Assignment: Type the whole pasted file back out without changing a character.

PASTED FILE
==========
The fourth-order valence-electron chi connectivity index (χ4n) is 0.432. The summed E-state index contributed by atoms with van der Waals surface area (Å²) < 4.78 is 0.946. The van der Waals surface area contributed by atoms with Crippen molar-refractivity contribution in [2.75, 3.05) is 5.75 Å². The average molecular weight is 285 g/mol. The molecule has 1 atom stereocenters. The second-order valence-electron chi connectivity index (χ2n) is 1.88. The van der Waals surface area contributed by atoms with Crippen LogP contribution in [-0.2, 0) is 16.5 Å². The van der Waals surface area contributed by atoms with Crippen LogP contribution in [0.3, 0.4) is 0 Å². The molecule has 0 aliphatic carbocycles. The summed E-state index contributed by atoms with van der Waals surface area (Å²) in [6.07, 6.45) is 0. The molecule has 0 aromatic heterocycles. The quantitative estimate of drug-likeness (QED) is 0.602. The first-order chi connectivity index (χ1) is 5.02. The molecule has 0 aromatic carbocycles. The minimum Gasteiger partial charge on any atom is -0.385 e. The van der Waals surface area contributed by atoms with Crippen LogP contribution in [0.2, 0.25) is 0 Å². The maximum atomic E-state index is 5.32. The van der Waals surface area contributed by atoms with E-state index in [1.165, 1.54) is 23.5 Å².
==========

The fourth-order valence-electron chi connectivity index (χ4n) is 0.432. The summed E-state index contributed by atoms with van der Waals surface area (Å²) < 4.78 is 0.946. The van der Waals surface area contributed by atoms with Crippen molar-refractivity contribution in [2.75, 3.05) is 5.75 Å². The average molecular weight is 285 g/mol. The molecule has 1 atom stereocenters. The second-order valence-electron chi connectivity index (χ2n) is 1.88. The van der Waals surface area contributed by atoms with Crippen LogP contribution in [-0.2, 0) is 16.5 Å². The van der Waals surface area contributed by atoms with Crippen LogP contribution in [0.3, 0.4) is 0 Å². The molecule has 0 aliphatic carbocycles. The summed E-state index contributed by atoms with van der Waals surface area (Å²) in [6.07, 6.45) is 0. The molecule has 0 aromatic heterocycles. The quantitative estimate of drug-likeness (QED) is 0.602. The first-order chi connectivity index (χ1) is 5.02. The molecule has 0 aromatic carbocycles. The minimum Gasteiger partial charge on any atom is -0.385 e. The van der Waals surface area contributed by atoms with Crippen LogP contribution in [0.2, 0.25) is 0 Å². The maximum atomic E-state index is 5.32. The van der Waals surface area contributed by atoms with E-state index in [1.165, 1.54) is 23.5 Å².